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Indecency laws (anti-topless laws) harm brains of women and girls: Interview with neuroscientist Dr. Marcus Wenner- Part one
Photo: Mother and Child Sunset Silhouette, courtesy of photographer Vince Cavataio
Today, with new advances in neurosciences, we can clearly map every part of the brain, showing how every inch of the body is intrinsically connected to neurons in the mind. Science points to the fact that the body and the brain are actually one: an undivided, indivisible entity. So what happens to individuals' brains when society imposes indecency laws upon them, shaming and banning some of their body parts in public?
That is what GoTopless is trying to determine by examining cases of women and girls whose breasts and nipples have been criminalized.
With that in mind, GoTopless interviewed Dr. Marcus Wenner, a neuroscientist in the United Kingdom and a teacher of the meditation practice called Sensual Meditation, which was developed by spiritual leader Rael who inspired the foundation of GoTopless in 2007.
Part 1 of the interview that follows addresses how current indecency laws (anti-topless laws) harm brain pathways in women and girls. Part 2 offers techniques from Sensual Meditation to heal brains that have been adversely affected by shame and guilt.
How anti-topless laws harm female brains: PART 1 of our interview with Dr. Marcus Wenner
Dr. Marcus Wenner, Neuroscientist
What happens in female brains when so-called “laws of indecency”, such as anti-topless laws, are imposed on women and girls?
Yes, as you mentioned, every part of our body is connected to a part of our brain via nerve pathways, peptides and hormones. Everyone knows, for example, that if you touch your little toe there is a part of the brain corresponding to that little toe that lights up. But what people don’t realize is that just thinking of that little toe also lights up that brain part. And what’s more, the way we think about that toe affects that brain part too. So the way we view our body has a direct impact on our brain.
Studies show that if you cover your eyes for a certain amount of time, the neurons in the visual cortex will begin to atrophy because they’re not being used and you will slowly go blind. Every brain circuit needs to be stimulated or it will die, especially in the young. Use it or lose it. The brain is very efficient at getting rid of unused brain circuits, and it’s the same when not using other parts of the body, or when not using other senses, such as hearing, smell, touch, etc. And it’s also the same when liking or disliking a part of one’s body, or feeling shame or guilt about it.
You see, there are parts of our brain which are active in maintaining our sense of self, telling us, “This is my body,” so the act of denying a part of our body is a bit like disinheriting a member of our family. It also takes energy to maintain the separation, since brain circuits are mobilized to stop thinking of the denied part as a valid part of the self. That is too wasteful for the efficient brain, so it ends up just killing those circuits.
And when we are taught to feel guilty about exposing our breasts, we are not only killing the part of the brain connected to and representing our breasts, but experience a detrimental rebound effect on the breasts themselves. That’s because the breasts need to be maintained by the brain.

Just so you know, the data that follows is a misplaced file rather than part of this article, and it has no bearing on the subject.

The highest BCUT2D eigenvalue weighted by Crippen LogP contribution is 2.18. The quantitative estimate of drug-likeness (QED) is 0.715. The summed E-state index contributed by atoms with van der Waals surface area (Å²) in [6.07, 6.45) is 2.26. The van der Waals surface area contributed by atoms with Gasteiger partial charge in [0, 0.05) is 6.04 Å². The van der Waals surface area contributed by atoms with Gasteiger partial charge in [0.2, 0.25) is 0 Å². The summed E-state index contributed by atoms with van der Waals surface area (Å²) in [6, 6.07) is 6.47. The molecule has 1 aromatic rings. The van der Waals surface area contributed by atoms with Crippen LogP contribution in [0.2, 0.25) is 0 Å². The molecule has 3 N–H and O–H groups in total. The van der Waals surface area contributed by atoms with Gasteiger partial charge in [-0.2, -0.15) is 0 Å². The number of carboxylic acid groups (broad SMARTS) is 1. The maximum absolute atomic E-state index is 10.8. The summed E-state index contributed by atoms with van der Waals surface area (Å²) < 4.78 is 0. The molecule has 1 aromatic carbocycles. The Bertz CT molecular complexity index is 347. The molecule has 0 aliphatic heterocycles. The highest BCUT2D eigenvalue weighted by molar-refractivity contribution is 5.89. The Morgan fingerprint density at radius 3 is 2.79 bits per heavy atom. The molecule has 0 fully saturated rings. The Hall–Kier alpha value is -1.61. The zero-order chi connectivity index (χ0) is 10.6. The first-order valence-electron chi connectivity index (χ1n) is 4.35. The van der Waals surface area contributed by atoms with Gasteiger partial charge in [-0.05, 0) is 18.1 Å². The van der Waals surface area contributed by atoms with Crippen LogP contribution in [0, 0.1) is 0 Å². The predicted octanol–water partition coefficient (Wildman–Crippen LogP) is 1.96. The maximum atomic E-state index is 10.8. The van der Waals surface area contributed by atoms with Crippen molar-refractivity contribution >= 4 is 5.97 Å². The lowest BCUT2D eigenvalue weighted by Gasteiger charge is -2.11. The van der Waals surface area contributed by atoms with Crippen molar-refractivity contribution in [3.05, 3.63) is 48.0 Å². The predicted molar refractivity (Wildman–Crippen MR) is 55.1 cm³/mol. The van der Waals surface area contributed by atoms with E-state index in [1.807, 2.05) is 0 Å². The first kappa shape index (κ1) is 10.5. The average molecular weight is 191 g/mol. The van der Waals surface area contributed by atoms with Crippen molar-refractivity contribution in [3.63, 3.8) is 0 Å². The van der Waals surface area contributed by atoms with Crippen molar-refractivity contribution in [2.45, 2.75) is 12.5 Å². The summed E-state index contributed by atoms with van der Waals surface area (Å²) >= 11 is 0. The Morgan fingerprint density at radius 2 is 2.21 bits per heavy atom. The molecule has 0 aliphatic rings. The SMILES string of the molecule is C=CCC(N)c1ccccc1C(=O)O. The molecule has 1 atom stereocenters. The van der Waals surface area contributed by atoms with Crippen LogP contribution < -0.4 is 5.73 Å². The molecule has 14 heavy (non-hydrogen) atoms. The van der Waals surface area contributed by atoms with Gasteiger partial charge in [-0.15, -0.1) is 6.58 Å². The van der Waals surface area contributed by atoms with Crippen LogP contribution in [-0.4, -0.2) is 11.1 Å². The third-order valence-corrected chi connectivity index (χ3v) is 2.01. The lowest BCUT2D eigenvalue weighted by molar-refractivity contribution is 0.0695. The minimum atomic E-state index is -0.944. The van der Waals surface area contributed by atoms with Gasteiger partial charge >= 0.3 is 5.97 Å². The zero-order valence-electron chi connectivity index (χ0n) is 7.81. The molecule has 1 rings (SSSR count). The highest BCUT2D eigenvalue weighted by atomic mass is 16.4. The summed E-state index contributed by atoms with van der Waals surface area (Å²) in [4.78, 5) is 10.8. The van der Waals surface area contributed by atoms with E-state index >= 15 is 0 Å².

Humans are designed to enjoy expressing themselves in many ways: in the way we speak to others, expressing our emotions; in the way we act, such as helping other people; in singing, cooking, dancing, and of course in simply being beautiful. To prevent someone from expressing their natural beauty is just like preventing them from expressing their emotions. It’s like repressing freedom of speech. All sorts of mental imbalances occur when we repress our emotions, and all sorts of mental imbalances also occur when we repress parts of our bodies.
In the case of anti-gotopless laws, which today are inflicted solely on women, the problem is compounded, since the female brain also perceives this as unfair treatment to her gender. To compensate for this paradoxical command, which goes against one’s person, the brain goes into rationalization mode: "I’m a good girl if I cover my breasts. Therefore, any girl who doesn’t obey this rule must be bad, and she is therefore a whore.”
Research shows that the more effort we put into repressing a natural part of ourselves, such as refraining from freely exposing one’s breasts, the more anger and aggression we will have when we see someone else disobeying our rules. The people most vocal against freedom are those who are most hung up about it: they would really like to do it themselves but cannot allow themselves.
How can the GoTopless campaign bring change to the female mindset?
Teaching little girls, such as the 8-year-old girl at a swimming pool in Gwelph, Ontario, a few weeks ago, that they should cover up their breasts is actually damaging their brains. It paralyzes and kills off certain brain circuits, which is definitely child abuse. And if you think about it, it amounts to a form of lobotomy. Fortunately, the brain is fairly plastic, so with time it can be restructured. GoTopless campaigns can help with this healing of the brain.
Since undoing the wiring dictated by indecency laws is a neurological process, it can be accomplished by exposing someone to the stimuli that was once taboo, but this should be done only if that’s what she wants. Forcing a woman to be topless would have the same effect on the brain as forbidding her from doing it. Free choice is crucial for sound human development.
Some minds bounce back rather quickly; others take more time. And there’s a portion of the population that will never be able to completely embrace the previously alienated body parts. That group may continue to inflict guilt upon others as a coping mechanism. A good piece of advice for parents is to practice empowerment of all body parts at the youngest possible age. It’s much trickier to have to backtrack later; it isn’t easy to remove shame from the brain.
GoTopless Day 2014, Denver, CO - Police officer learns the law about topless rights in his city
Letter written by Denver GoTopless Day participant Matthew Wilson
This story and video at the bottom of the article show that communities need to politely but firmly stand up for their topless right before the police and educate them on the law. In the case of Denver, it is legal to be topless and the police only found out during a GoTopless Day event!
GoTopless Day falls on the Sunday closest to the anniversary of women winning the right to vote in America. Events are held in order to promote topless equality. Events occur in multiple cities across the USA, so we decided to independently hold one of our own here in Denver.